Clinging to one of the remaining hills is the Old Town, lauded for its colourful 19th-century houses. They went up during the Bulgarian National Revival, when ideas of independence and expressionism started sprouting from cracks in the Ottoman Empire. The top-heavy buildings are magnificent and almost meet in the middle along some streets.
The revival culminated in independence for present-day Bulgaria, opening the door to Western ideas. The communist regime of the '40s soon put paid to that, though, stubbing out capitalism like the cheap cigarettes still enthusiastically smoked here.
Many Bulgarians seem to harbour little desire to cling to the past, particularly the Cold War era. There are plenty of relics from the regime days gathering dust in the Old Town's antique shops, which sit alongside art galleries, churches and souvenir stores selling ceramics and traditional clothes.
The Ethnographic Museum provides another portal into the past. Dusty exhibits showcase Bulgarian folk traditions, which are also kept alive down the nearby Street of Crafts, where embroiderers, carpenters and instrument makers ply their dying trades in time-worn workshops.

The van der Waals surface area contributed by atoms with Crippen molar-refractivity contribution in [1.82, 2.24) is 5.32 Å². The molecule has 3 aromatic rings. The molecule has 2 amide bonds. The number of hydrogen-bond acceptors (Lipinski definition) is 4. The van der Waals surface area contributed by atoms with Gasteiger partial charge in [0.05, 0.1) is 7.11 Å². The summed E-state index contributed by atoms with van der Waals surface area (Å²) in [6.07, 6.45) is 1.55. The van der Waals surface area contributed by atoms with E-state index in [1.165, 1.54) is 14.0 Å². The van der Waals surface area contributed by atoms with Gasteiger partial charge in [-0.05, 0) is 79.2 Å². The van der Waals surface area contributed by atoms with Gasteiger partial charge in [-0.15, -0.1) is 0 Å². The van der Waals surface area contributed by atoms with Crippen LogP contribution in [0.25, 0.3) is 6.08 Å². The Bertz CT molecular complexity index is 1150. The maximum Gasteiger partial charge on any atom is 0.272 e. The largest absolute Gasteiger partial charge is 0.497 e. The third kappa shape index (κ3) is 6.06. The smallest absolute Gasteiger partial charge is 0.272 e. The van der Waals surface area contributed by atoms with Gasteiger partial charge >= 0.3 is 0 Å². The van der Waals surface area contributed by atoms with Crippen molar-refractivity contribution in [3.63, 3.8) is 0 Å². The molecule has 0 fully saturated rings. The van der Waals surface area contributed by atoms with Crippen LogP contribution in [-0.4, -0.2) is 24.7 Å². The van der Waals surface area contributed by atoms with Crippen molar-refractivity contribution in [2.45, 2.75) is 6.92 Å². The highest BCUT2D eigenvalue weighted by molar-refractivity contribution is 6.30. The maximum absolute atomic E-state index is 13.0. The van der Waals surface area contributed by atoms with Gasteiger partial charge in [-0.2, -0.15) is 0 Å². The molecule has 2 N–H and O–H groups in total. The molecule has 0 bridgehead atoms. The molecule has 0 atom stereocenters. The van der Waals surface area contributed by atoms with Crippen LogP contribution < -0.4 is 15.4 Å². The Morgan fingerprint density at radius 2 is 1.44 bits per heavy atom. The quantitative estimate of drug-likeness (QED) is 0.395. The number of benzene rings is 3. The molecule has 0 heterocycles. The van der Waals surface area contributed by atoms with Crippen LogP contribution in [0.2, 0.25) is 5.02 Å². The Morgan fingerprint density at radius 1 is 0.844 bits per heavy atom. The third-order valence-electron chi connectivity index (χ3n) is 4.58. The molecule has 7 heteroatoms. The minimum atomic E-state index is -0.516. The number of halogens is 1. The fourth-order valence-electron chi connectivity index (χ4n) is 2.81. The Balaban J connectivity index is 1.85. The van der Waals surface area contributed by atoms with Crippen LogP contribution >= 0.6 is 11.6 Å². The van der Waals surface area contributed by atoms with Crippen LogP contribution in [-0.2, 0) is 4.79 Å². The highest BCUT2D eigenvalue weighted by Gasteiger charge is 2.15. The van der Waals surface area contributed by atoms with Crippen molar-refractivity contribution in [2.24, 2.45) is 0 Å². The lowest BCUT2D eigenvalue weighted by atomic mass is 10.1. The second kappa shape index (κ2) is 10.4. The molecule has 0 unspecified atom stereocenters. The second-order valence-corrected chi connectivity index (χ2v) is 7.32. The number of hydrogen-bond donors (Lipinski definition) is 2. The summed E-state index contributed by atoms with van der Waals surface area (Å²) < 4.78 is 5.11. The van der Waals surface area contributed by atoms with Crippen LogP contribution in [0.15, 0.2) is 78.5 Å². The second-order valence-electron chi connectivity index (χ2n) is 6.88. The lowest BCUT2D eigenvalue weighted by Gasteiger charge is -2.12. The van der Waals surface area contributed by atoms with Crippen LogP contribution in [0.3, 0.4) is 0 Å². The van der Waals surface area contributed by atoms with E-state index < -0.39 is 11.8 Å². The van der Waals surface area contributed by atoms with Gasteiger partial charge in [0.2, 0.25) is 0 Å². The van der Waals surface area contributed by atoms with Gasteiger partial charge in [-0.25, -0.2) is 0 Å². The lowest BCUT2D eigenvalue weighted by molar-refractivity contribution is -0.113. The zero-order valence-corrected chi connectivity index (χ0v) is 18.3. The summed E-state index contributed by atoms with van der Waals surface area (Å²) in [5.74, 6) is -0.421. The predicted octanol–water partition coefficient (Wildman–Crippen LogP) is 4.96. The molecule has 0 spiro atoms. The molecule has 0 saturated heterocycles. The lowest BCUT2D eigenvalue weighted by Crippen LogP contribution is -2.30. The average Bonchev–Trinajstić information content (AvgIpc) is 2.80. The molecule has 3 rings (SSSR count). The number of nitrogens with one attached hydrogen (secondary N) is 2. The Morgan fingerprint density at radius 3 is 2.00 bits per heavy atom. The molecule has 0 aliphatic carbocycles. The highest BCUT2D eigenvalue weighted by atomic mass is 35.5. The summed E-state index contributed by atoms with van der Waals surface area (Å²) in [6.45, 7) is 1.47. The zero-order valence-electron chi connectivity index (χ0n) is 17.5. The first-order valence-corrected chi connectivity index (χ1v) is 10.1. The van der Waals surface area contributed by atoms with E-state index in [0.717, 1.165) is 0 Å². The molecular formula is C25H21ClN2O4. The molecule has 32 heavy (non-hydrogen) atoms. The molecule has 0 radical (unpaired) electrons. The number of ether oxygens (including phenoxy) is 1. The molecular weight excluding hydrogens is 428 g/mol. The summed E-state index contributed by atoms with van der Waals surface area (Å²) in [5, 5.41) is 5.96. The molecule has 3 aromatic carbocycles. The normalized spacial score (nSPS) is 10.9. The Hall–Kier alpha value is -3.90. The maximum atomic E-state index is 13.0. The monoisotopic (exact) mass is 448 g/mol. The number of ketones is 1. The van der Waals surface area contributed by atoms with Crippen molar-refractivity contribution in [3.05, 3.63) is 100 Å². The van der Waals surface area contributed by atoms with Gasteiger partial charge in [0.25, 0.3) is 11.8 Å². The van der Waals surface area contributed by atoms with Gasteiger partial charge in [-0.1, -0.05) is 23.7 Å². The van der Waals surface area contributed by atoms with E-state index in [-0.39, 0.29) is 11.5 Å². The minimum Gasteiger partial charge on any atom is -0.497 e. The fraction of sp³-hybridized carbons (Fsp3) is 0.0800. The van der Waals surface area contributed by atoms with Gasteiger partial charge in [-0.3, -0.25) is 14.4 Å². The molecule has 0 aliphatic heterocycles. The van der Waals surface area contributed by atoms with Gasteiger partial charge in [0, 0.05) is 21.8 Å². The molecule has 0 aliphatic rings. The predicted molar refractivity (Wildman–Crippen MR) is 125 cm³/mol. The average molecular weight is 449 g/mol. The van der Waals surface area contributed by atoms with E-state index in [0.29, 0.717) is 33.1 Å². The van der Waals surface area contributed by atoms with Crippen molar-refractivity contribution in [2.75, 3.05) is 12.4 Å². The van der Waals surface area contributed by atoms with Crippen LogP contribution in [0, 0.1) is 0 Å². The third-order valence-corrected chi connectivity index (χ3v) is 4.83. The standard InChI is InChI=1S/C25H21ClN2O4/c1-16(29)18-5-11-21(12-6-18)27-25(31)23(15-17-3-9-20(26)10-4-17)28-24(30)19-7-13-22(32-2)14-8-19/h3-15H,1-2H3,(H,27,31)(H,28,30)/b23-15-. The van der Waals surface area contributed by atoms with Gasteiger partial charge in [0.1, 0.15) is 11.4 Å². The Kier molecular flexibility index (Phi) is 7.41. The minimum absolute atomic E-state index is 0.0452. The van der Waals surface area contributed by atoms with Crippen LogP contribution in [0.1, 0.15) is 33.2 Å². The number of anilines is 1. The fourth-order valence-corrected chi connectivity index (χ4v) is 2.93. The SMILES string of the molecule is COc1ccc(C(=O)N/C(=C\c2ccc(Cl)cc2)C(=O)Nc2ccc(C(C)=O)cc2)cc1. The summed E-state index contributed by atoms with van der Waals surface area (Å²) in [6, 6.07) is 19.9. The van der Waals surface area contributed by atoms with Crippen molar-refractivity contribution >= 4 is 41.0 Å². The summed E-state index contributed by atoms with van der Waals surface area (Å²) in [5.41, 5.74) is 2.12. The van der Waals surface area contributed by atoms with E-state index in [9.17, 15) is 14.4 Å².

Most studios are closed when I visit, but from one crooked building I hear someone trying to coax a tune out of some bagpipes, another Bulgarian tradition. The sound is murderous, but with some practice perhaps one day it could be something beautiful. Who knows? Maybe the town square will be ready by then, too.
There are no long-haul flights to Plovdiv so you will have to fly via Sofia, the capital. Turkish Airlines offers the quickest and cheapest route from SA to Sofia. Return flights from Joburg via Istanbul start at R7,704 for travel in June.
The Bulgarian capital is two hours by road from Plovdiv. Buses run every hour from Sofia's central bus station with one-way fares around €6 (R100).
Hotel Evmolpia, located in the Old Town and festooned with antiques, has bags of character. Free wine and cheese served every evening. Rates from June to October are €79 (R1,280) per night for a deluxe double room (deluxe single room €69/R1,120). If you travel between now and high season, rates are €10 less per night. Pretty good value for Europe in 2019.
Bulgaria is part of the EU but does not use the euro. While prices may be quoted in euros, the unit of currency is the Bulgarian lev (1 lev = R8,28). The currency is pegged to the euro at a fixed rate of €1 to 1,95 lev. Restaurants, taxis and shops only accept payment in the local currency.
To find out more about the Capital of Culture programme, with a theme of togetherness, see plovdiv2019.eu.
Further details about the city can be found at visitplovdiv.com. - The Sunday Telegraph..